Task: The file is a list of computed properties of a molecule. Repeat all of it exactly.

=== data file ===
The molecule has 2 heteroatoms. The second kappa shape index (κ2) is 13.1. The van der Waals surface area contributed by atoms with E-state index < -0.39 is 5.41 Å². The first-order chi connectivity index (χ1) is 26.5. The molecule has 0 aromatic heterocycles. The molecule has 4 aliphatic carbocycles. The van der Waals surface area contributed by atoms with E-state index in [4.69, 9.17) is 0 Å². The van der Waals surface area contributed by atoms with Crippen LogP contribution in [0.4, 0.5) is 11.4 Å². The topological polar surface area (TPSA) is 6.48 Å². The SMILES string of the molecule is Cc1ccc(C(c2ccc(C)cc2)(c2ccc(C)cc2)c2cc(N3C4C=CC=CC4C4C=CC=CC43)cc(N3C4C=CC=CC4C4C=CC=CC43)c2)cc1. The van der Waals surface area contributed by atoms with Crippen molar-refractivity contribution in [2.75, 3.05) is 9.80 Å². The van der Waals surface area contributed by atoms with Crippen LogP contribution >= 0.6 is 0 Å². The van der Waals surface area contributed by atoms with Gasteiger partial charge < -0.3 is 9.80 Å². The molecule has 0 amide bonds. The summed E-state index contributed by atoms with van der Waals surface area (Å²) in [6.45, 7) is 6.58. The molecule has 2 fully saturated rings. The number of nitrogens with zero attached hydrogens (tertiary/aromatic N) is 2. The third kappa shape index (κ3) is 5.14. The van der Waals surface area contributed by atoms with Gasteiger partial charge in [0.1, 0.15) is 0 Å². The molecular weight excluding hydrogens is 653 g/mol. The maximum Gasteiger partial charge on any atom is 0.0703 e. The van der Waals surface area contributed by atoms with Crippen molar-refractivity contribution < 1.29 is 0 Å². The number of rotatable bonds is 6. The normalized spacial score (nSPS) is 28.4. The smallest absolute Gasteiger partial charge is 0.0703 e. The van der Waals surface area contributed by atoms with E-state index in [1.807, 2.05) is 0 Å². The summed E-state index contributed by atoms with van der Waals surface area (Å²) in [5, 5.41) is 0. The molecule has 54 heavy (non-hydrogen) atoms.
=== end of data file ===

The molecule has 2 heteroatoms. The second kappa shape index (κ2) is 13.1. The van der Waals surface area contributed by atoms with E-state index < -0.39 is 5.41 Å². The first-order chi connectivity index (χ1) is 26.5. The molecule has 0 aromatic heterocycles. The molecule has 4 aliphatic carbocycles. The van der Waals surface area contributed by atoms with E-state index in [4.69, 9.17) is 0 Å². The van der Waals surface area contributed by atoms with Crippen LogP contribution in [0.4, 0.5) is 11.4 Å². The topological polar surface area (TPSA) is 6.48 Å². The SMILES string of the molecule is Cc1ccc(C(c2ccc(C)cc2)(c2ccc(C)cc2)c2cc(N3C4C=CC=CC4C4C=CC=CC43)cc(N3C4C=CC=CC4C4C=CC=CC43)c2)cc1. The van der Waals surface area contributed by atoms with Crippen molar-refractivity contribution in [2.75, 3.05) is 9.80 Å². The van der Waals surface area contributed by atoms with Crippen LogP contribution >= 0.6 is 0 Å². The van der Waals surface area contributed by atoms with Gasteiger partial charge < -0.3 is 9.80 Å². The molecule has 0 amide bonds. The summed E-state index contributed by atoms with van der Waals surface area (Å²) in [6.45, 7) is 6.58. The molecule has 2 fully saturated rings. The number of nitrogens with zero attached hydrogens (tertiary/aromatic N) is 2. The third kappa shape index (κ3) is 5.14. The van der Waals surface area contributed by atoms with Gasteiger partial charge in [0.1, 0.15) is 0 Å². The molecular weight excluding hydrogens is 653 g/mol. The maximum Gasteiger partial charge on any atom is 0.0703 e. The van der Waals surface area contributed by atoms with Crippen molar-refractivity contribution < 1.29 is 0 Å². The number of rotatable bonds is 6. The normalized spacial score (nSPS) is 28.4. The smallest absolute Gasteiger partial charge is 0.0703 e. The van der Waals surface area contributed by atoms with E-state index in [1.807, 2.05) is 0 Å². The summed E-state index contributed by atoms with van der Waals surface area (Å²) in [5, 5.41) is 0. The molecule has 54 heavy (non-hydrogen) atoms.